Complications of Cataract Surgery

For most patients, cataract surgery is a low risk event.  It is likely that you will have minimal to no discomfort during surgery, minimal discomfort after surgery, and rapid emergence of excellent vision within several days or even sooner.  Minor issues come up relatively infrequently.  

 

More rarely, major issues can come up.  Complications are listed below in approximate order of frequency. This is not a comprehensive list. The likelihood and consequences of any given event may be different for different people.  Before surgery, your surgeon should discuss with you the risks and benefits in your particular case.  If you are worried, err on the side of caution.  When in doubt, call your doctor.

If you recently had cataract surgery and just want to know if your symptoms are normal, click here.

 

Minor Complications

 

1. Cornea abrasion (10%): On the day of surgery you may feel like you scratched your eye.  You may tear a lot and the pain might be pretty significant for a few hours.   This does not affect your prognosis and usually goes away quickly.  Often it is gone by the time you wake up the next morning.   In some cases it can persist for several days.

2. High postoperative pressure (5%).  Pressure can vary widely on the first postoperative day. This usually resolves on its own.  A mild increase in pressure does not cause symptoms.  If pressure gets high enough, you might feel an ache around your eye.  

 

Pressure can also rise slowly over the course of the first several weeks. Your surgeon will be watching for this.  This is usually not high enough for you to feel.  Your surgeon may recommend adding some eyedrops temporarily to treat high pressure.

3. Corneal edema (5%).  This can cause blurred and foggy/misty vision for a few days.   It is often worse in the mornings. Your surgeon will discuss how quickly you can expect this to resolve.

4. Tearing (5%).  You may notice more tearing during the first few weeks after cataract surgery.  Tearing often resolves after a month or two, so it is best not to do anything about it right away.  If it persists, explore options for treating it with your surgeon.

5. Rebound inflammation (5%).  After surgery, you will probably be given eyedrops to keep inflammation down.  These are usually tapered off during the first month. Occasionally inflammation returns.  You might notice that the eye becomes uncomfortable and more light sensitive a day or two after stopping eye drops.  Sometimes you just need to be on your eyedrops for a little longer.   Do not stop your eyedrops- or restart them- unless your doctor tells you to do so.

6. Dry eye (5%):  Cataract surgery can make dry eye worse.  There are several reasons for this, including the side effects of postoperative eye drops, and the surgical incisions.  You may notice some extra dry eye for up to 2 months after surgery.

7. Unexpected refractive outcome (1-2%):  About 1-2% of the time, your eye after surgery may focus differently than you expected, enough for you to notice.  Your focus may be inside your goal (nearsighted), outside the goal (farsighted), or you may have unexpected astigmatism. This can occur in the hands of the very best surgeons.  If this happens, there are options for treating it including glasses, contact lenses, corneal refractive surgery, and exchange of the intraocular lens.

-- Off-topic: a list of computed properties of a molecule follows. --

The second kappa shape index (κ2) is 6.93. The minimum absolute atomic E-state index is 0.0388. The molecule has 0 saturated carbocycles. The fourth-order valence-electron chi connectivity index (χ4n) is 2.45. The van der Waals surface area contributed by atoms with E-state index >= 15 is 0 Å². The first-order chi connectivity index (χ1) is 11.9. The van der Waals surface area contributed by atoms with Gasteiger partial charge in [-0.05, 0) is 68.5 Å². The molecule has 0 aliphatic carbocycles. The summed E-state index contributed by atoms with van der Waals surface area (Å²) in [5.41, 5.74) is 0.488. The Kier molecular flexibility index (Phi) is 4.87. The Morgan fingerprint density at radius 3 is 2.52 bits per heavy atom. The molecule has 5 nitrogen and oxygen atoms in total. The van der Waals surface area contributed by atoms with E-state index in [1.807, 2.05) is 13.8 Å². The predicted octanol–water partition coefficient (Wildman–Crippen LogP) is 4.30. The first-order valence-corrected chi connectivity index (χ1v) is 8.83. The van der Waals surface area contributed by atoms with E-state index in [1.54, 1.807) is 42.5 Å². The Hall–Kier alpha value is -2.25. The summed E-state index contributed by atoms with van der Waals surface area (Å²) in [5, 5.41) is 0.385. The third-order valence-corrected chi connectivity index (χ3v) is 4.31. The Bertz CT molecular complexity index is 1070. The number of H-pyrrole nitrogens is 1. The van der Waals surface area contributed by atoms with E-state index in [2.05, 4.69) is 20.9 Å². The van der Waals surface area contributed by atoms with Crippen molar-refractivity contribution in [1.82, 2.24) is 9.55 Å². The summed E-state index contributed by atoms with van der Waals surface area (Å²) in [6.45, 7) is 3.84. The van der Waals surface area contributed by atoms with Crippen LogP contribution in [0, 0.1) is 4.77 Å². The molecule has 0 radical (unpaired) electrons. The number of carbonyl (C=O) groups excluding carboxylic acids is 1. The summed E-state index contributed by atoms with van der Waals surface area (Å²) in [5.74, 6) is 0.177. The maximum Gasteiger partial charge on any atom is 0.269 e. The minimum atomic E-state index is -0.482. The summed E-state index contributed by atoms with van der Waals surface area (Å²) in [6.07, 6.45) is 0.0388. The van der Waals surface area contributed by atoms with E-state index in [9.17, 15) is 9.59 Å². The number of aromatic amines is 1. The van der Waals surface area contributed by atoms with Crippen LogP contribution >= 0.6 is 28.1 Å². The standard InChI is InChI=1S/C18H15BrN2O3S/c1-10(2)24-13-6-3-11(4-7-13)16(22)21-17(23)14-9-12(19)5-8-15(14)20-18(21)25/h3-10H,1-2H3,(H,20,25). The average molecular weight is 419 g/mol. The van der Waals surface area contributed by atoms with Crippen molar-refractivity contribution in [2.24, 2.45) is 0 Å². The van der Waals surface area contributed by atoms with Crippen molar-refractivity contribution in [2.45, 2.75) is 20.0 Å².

Major Complications

1. Macular Edema after surgery  (1 in 200):

The retina can become swollen due to inflammation. The most likely time for this to occur is about a month after surgery.  If this happens, you will notice that your vision gets a little blurry at all distances. This swelling, called cystoid macular edema, usually gets better all by itself.  Your surgeon will probably prescribe eyedrops to make the swelling better more quickly.  Diabetics are at increased risk of developing this issue.

2. Vitreous loss during surgery (1 in 300): 

The vitreous is the substance behind the lens. It has the consistency of jelly, which is very different from the liquid in front of the lens and iris.  The two substances are separated by an extremely thin, clear membane.  This membrane, called the posterior capsule, remains intact during and after cataract surgery.  If the posterior capsule is torn during surgery, some of the vitreous can come forward into the front of the eye, and pieces of the cataract can fall into the back of the eye.  The term for this is vitreous loss. 

 

The most common symptom is floaters. These may persist for months.   Many other issues can come up surrounding vitreous loss, including high pressure, malpositioned intraocular lens, retained debris, retinal detachment, macular edema, prolonged inflammation, and infection.  The many potential consequences of vitreous loss are beyond the scope of this website.  If vitreous loss occurs during your surgery, the first thing to do is have a discussion with your surgeon regarding the specific concerns they have for your eye, and what their management plan is.   

3. Infection after surgery (1 in 5,000-10,000)

Infection can occur as early as one or two days after cataract surgery.   It is more likely to happen if there was a complication during the initial surgery, however it can occur even in the setting of straightforward cataract surgery.  Infection is a rare, serious, and rapidly progressive event.  Symptoms include moderate to profound drop in vision, red eye, light sensitivity, pain, and ache.  If you think this may be happening to you, call your doctor, day or night. 

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